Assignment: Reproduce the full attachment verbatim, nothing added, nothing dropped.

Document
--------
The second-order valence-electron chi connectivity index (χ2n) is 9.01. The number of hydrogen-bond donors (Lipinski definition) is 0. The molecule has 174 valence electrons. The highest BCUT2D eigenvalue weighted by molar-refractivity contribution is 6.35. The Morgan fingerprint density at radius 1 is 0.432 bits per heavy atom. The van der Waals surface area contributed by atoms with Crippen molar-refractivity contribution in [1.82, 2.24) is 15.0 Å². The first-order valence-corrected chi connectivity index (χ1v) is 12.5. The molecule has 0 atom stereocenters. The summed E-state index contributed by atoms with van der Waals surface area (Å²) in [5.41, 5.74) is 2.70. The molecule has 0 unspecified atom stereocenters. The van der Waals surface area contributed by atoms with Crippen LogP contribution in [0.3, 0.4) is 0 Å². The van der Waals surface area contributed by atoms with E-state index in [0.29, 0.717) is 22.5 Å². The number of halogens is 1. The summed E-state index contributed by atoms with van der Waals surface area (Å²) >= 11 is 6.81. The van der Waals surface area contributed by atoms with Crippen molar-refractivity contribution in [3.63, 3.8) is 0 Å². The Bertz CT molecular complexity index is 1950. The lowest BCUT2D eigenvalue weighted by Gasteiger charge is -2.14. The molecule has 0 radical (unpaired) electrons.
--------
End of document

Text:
The second-order valence-electron chi connectivity index (χ2n) is 9.01. The number of hydrogen-bond donors (Lipinski definition) is 0. The molecule has 174 valence electrons. The highest BCUT2D eigenvalue weighted by molar-refractivity contribution is 6.35. The Morgan fingerprint density at radius 1 is 0.432 bits per heavy atom. The van der Waals surface area contributed by atoms with Crippen molar-refractivity contribution in [1.82, 2.24) is 15.0 Å². The first-order valence-corrected chi connectivity index (χ1v) is 12.5. The molecule has 0 atom stereocenters. The summed E-state index contributed by atoms with van der Waals surface area (Å²) in [5.41, 5.74) is 2.70. The molecule has 0 unspecified atom stereocenters. The van der Waals surface area contributed by atoms with Crippen LogP contribution in [0.3, 0.4) is 0 Å². The van der Waals surface area contributed by atoms with E-state index in [0.29, 0.717) is 22.5 Å². The number of halogens is 1. The summed E-state index contributed by atoms with van der Waals surface area (Å²) >= 11 is 6.81. The van der Waals surface area contributed by atoms with Crippen molar-refractivity contribution in [3.63, 3.8) is 0 Å². The Bertz CT molecular complexity index is 1950. The lowest BCUT2D eigenvalue weighted by Gasteiger charge is -2.14. The molecule has 0 radical (unpaired) electrons.